It’s rare to see oil stocks rally like high-flying tech stocks. That’s what happened to Exxon Mobil (NYSE:XOM) stock since last October. It double-bottomed then and rallied 100% into its March highs. The moral of the story today is to use caution at these levels. This is not an obvious point of entry and let me explain my skepticism.
At the heart of the matter is the future of oil use. For the last two years, the biggest money managers on the planet committed to ESG investing. The whole world is on a crusade to end our dependency on fossil fuels.
The novel coronavirus pandemic pushed that movement forward by a lot. Humanity has developed new habits and most of them include moving less often.
The TSA screenings, for example, still show us down 40% to current levels from 2019. We are recovering, and the improvement over last year is almost 900%. But we’re still not flying half as much as before Covid-19.
The World Has Changed
Moreover people are working from home indefinitely. That is a huge drop in the demand for commuter gas use. More meetings have gone to cyberspace and they’re not coming back. It’s just that much more efficient. Companies have cut expenses in those areas tremendously and they won’t revert back to exorbitance.
Add to it the onslaught of electric-vehicle vehicle production, and you get a massive wave attacking demand on oil. This is all to say that the commodity that Exxon trades is under threat of dwindling demand. This is a trend, not a fad, so it’s not going to revert.
The price of oil also has downside pressure because the competition to supply whatever demand is left is fierce. OPEC nations need the income to sustain their socioeconomic programs. They will do whatever it takes to retain a high market share. This means they have to keep a lid on oil prices. Otherwise, the West will produce more of it if priced above $60 per barrel.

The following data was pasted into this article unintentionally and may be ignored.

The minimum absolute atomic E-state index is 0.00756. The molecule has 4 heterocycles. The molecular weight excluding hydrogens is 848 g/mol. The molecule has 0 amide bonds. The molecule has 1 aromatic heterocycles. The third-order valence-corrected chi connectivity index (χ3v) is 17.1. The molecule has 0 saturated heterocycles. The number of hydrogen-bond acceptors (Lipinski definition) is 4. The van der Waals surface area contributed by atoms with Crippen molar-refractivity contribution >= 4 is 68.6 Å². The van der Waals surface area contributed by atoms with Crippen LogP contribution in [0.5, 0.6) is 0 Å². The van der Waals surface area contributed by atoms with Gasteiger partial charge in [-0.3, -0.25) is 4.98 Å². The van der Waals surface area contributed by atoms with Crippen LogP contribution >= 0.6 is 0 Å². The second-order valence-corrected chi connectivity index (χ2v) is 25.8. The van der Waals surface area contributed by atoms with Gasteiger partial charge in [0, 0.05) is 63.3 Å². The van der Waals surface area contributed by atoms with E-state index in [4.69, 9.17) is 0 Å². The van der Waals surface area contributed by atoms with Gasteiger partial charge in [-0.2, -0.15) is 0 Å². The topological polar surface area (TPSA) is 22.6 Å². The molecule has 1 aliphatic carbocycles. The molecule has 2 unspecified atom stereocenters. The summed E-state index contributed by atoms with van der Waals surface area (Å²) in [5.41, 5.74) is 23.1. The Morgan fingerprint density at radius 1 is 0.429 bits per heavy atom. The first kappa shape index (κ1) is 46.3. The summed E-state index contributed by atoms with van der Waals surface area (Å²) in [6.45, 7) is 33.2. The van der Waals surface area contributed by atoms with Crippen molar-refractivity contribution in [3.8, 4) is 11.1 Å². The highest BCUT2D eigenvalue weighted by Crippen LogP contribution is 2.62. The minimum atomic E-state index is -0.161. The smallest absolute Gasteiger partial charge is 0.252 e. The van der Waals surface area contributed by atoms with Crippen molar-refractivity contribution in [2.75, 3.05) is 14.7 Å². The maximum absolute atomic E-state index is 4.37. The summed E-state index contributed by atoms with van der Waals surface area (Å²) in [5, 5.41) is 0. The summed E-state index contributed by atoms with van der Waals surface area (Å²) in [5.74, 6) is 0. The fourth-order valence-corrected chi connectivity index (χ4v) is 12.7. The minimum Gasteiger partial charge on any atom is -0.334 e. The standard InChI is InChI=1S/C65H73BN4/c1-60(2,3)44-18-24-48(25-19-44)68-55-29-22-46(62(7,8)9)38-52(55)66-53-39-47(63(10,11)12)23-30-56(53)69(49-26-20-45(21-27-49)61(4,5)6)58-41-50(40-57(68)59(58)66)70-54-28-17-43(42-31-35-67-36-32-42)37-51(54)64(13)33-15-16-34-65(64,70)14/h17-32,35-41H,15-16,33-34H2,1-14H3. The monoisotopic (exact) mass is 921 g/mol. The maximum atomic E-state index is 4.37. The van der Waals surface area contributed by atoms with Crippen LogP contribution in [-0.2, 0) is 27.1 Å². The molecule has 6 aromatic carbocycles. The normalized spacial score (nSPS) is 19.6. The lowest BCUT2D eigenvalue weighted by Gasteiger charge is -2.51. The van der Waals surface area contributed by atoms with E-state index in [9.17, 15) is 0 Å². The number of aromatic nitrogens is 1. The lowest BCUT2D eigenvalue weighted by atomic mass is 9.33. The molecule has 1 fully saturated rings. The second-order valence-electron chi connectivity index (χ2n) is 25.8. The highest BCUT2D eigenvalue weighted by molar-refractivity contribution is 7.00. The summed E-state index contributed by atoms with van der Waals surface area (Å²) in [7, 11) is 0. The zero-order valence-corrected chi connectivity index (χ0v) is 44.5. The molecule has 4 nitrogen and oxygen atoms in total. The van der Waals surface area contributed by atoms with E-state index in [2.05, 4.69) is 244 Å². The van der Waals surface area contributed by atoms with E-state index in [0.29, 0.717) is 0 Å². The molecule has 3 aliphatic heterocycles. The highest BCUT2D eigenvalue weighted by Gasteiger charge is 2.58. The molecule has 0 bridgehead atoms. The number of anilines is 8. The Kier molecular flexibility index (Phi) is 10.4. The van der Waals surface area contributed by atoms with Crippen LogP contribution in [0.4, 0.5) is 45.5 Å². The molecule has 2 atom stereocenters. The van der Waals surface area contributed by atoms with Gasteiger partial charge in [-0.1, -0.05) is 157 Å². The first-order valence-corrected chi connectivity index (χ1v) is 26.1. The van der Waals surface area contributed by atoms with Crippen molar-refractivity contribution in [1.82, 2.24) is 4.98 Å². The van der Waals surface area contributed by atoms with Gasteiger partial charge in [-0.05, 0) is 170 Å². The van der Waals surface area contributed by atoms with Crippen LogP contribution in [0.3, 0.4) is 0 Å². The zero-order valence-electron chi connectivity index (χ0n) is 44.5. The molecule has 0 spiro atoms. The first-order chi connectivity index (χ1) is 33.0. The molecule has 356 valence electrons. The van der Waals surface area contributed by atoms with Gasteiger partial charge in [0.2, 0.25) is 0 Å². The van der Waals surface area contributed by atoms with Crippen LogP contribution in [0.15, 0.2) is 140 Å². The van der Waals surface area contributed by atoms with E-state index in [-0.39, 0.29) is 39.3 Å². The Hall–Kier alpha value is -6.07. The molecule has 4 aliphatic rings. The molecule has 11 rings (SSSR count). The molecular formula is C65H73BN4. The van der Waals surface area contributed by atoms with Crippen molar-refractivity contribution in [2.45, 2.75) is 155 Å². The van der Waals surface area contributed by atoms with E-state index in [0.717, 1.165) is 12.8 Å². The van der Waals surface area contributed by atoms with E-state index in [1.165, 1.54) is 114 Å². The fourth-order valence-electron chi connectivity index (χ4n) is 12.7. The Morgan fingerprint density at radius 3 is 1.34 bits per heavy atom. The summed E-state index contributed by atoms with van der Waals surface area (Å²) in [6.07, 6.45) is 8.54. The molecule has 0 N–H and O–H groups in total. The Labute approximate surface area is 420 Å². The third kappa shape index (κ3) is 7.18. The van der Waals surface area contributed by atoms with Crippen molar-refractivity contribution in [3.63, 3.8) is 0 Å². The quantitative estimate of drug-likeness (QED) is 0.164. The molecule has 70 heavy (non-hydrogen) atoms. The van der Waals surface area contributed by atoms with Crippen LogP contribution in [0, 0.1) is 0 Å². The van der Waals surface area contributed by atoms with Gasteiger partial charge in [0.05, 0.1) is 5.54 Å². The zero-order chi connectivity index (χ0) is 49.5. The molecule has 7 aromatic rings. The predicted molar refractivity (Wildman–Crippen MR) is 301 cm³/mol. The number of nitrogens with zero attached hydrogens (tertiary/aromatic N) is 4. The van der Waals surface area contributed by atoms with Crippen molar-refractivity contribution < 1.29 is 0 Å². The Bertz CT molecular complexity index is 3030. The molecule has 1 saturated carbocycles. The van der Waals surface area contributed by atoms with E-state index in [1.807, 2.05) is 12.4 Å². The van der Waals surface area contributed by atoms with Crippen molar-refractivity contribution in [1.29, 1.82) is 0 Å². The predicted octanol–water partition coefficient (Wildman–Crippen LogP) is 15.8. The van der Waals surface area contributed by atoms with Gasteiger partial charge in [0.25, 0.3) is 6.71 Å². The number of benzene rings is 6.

XOM stock so far has done really well, most likely because of the dividend it pays. With a reward of 6.2%, it’s hard to resist, especially that there is no fixed-income anywhere else. The central banks actions across the globe have decimated interest reward. Other than the United States, major bond markets carry negative yields.
No Longer Bullish on XOM Stock
This is what drove me to be bullish on XOM stock last year when it wasn’t popular. Being ahead of the curve is important, and that’s an important point today. Following the bullish herd now is risky. I’ve been more favorable than not, even last fall just days before it bottomed. But it is no longer as clear an idea now, especially that everyone’s hip to it.
Technically speaking, it needs a 10% correction before it is interesting again. XOM stock would make for a better buy closer to $50 then $60. From a pure trading perspective, fast investors could also chase it above $63 per share but only for a trade. XOM stock still has to recover it’s pandemic cliff. So it could still have room to go from that perspective.
If I have profits coming from last year, this would be my exit and wait for more progress. The dividend is attractive so the stock owners should have good conviction. Those who want to hold it through thick and thin should carefully consider selling covered calls. This would create synthetic dividends. This is a viable strategy for those who don’t mind selling their shares even higher.
Dividend Sanctity Is Prime
This is all based on the company promises that it will defend the dividend at all costs. If, for whatever reason, in the future their cash flow slows down, this could become a problem. It isn’t one yet but it would have a devastating impact on the stock price. Investors need to monitor the cash-flow situation very closely. The minute the conversation steers to dividend viability, the stock will suffer fast.
Between this and Chevron (NYSE:CVX), I’ve historically favored trading CVX stock instead. Except in this case, XOM pays the higher dividend yield. It also still has the most to make up to recover February 2020 debacle levels. If you force me to either buy or sell XOM stock now, I would sell it. However, I would not short it as a trade because the TINA acronym works for it even better than it does for U.S. bonds.
There’s also extrinsic factor from the market itself. Equities have never been higher, so they could be vulnerable to small corrections. I’m not calling for an outright crash because the U.S. government is just pouring too much cash into the economy. Investors need to remember to book profits often and not overstay their welcome in winning trades.
Coming into the pandemic crash XOM stock loses its investment appeal.
On the date of publication, Nicolas Chahine did not have (either directly or indirectly) any positions in the securities mentioned in this article.
Nicolas Chahine is the managing director of SellSpreads.com.